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Honestly, Bruin Streak Is More Like Twist of Faith

September 19, 2000|T.J. SIMERS

For all of us who saw this coming--UCLA plowing through the easy part of its schedule to go 3-0--it's not something we really like to brag about.

I'll just say this: It's a gift.

And you should not be ashamed for thinking all of this impossible, because only blind Bruin faith, as obnoxious as that can be, would have allowed you to contemplate UCLA perfection.

We knew better, of course, because most people didn't know that UCLA has a bigger advantage than almost any other football program in the country.

The Bruins, together as a unit since August without interference or distraction, will not attend a class at UCLA until after they have played four games this season. No classes, no coeds, no parking concerns.

The student-athletes from Alabama and Michigan never had a chance.

The Bruins have been conducting themselves almost like a professional football team for the past month, and while I'm pretty sure they are not drawing the same pay, they are so focused they could probably beat the San Diego Chargers--but then doesn't everybody?

Frankly, the only thing keeping UCLA from winning a national championship is school, which starts officially next week.

"They expect us to go to class here, and take tests, too," said wide receiver Freddie Mitchell, and there you go.


NCAA REGULATIONS LIMITED the coaches to working with players only 20 hours a week although school was not in session, but the players have not been restricted from spending their time at the UCLA football factory reviewing videotape, lifting weights or putting in extra time on the upcoming game plan.

"It's nice to have them all concentrating on football without them stressing on tests," said UCLA Coach Bob Toledo, "so I guess that's definitely an advantage for us."

As they say at USC, UCLA gets all the breaks.


NOW IF YOU went to USC, you probably already know the answer to this question, but please don't blurt it out.

What's harder, the classes at UCLA or studying to be a quarterback?

"Quarterback," said UCLA's Ryan McCann. "By far."


YOU FIGURE ALABAMA, which couldn't beat Southern Mississippi, would finish, what, sixth or seventh at best in the Pac-10? Michigan hails from the Big Ten, and out of conference this season, the Big Ten has compiled a 19-12 record. Penn State plays in the Big Ten, so how good can the Big Ten be?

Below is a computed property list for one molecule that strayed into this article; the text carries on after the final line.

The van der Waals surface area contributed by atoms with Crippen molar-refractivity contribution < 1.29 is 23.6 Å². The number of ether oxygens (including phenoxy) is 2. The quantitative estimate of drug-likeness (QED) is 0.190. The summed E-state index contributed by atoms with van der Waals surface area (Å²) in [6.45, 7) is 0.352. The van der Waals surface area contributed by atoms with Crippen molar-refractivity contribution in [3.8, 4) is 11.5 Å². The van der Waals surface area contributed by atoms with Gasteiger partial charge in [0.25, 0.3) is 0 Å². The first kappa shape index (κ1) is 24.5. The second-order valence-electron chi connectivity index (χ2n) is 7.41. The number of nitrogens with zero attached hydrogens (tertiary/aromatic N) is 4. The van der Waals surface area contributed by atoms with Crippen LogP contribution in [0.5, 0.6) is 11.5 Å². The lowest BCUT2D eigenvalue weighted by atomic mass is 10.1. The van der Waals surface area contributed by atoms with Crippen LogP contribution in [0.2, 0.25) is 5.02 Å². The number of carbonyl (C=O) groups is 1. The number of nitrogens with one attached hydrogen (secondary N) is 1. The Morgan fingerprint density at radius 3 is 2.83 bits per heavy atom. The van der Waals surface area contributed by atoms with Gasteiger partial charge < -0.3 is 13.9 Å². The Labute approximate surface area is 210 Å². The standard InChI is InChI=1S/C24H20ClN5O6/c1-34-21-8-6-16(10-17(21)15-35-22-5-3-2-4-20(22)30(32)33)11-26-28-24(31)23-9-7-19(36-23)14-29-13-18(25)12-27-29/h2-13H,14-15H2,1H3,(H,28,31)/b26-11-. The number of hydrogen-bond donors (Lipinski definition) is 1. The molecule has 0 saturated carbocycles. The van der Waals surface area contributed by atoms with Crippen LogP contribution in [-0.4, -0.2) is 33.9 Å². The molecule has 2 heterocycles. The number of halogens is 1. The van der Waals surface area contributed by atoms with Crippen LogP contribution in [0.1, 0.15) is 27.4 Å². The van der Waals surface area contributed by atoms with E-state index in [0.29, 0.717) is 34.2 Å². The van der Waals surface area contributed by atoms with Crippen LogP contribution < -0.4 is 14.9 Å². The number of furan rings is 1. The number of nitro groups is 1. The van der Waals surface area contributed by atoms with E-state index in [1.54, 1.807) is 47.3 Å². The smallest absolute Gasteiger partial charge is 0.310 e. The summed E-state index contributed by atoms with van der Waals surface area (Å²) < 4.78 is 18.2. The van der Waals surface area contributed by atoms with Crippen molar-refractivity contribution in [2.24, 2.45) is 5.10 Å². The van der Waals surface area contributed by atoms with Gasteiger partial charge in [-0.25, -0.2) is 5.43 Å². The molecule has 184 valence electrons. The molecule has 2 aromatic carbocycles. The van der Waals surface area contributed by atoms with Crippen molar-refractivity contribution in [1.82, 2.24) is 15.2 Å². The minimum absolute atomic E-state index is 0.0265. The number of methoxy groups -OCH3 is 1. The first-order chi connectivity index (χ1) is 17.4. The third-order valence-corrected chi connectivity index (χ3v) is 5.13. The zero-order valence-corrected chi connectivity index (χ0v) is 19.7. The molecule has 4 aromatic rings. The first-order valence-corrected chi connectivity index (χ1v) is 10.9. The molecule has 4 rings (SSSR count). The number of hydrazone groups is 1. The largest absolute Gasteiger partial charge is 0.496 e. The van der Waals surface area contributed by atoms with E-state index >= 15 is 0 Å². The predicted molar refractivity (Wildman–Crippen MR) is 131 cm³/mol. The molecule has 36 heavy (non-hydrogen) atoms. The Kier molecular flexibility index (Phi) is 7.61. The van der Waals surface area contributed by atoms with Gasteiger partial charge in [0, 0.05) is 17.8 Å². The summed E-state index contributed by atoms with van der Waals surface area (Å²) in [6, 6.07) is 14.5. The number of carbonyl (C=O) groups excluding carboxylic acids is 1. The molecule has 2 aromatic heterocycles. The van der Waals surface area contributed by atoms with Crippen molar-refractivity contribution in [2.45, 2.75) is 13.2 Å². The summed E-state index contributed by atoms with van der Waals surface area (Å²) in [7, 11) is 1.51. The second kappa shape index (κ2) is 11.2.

The Pac-10 has gone 19-4, so if you're UCLA, and you want to keep this going, you might be better off lining up against Nebraska or Florida State. Instead the Bruins get Oregon, and the 2-1 Ducks were early one-point favorites in Las Vegas. Now that's a tough conference.



* The way the U.S. baseball team is playing, the Dodgers should consider hiring the team's manager to replace Davey Johnson.

* The world's watching, but the failure of our male gymnasts should in no way be mistaken as an indication of how we might act in a military situation.

* NBC sold advertisers on the notion that the Olympics would draw between a 17.5 and 18.5 rating, but going into Monday night, the broadcast had averaged 14.5. If only the pixie gymnasts weren't such clods.

NBC probably didn't count on this, but the best thing going for it now is Dennis Miller on ABC's "Monday Night Football," which could mean a huge shift to NBC.



* You would think there would be a lot of holes to climb into in Cincinnati, but as Bengal rookie kicker Neil Rackers discovered, there is no escape.

"Not to point the finger at anyone," said Bengal quarterback Akili Smith. "But we've got to make our field goals."

Rackers has attempted five field goals, and missed them all.

* If you were in a foxhole with Pittsburgh Coach Bill Cowher and someone tossed in a grenade, Cowher would throw you on top of it.

Running back Jerome Bettis, who had run 20 times for 100 yards, was told to pass with the Steelers ahead by three late in the third quarter and the ball on the Cleveland 20-yard line. The pass was intercepted.

"We had it if Jerome throws it," Cowher said. "He underthrew the ball. It was that type of execution that cost us."

* There's no quit in the Chargers, which makes the results in Arrowhead Stadium the last four years even more of a concern. The Chiefs have outscored them, 130-20.

* The Bears are considering a pitching change: Jim Miller for Cade McNown, which is lot like Carlos Perez stepping in for Ismael Valdes.

* Last week the Chargers suddenly elected to bench Ryan Leaf, sending a message to Leaf that his career with the team was probably over. Then his replacement, Moses Moreno, injured his shoulder, and the brass had to turn back to Leaf to start this week.

Leaf didn't show up at Monday's regularly scheduled news conference, probably on the advice of the Chargers, who cringe every time he opens his mouth. Funny, they also do the same thing every time he throws the ball.

* After delivering late hits the last two weeks to Leaf and Peyton Manning because he plays for the Raiders, defender Regan Upshaw tried to unsettle Denver quarterback Brian Griese by following him to the sideline and taunting him. Griese popped the guy. "He is not a very nice person," he said.

* Remember, he hadn't seen the videotape yet. After Denver running back Mike Anderson trampled the Raider defense for 187 rushing yards, defender Grady Jackson said, "He really wasn't that tough. It was just a missed tackle."


TODAY'S LAST WORD comes in an e-mail from Anonymous:

"I'm hearing the 49ers might try and beat the Raiders and move to Los Angeles."

I don't know any other way they are going to beat the Raiders.


T.J. Simers can be reached at his e-mail address:

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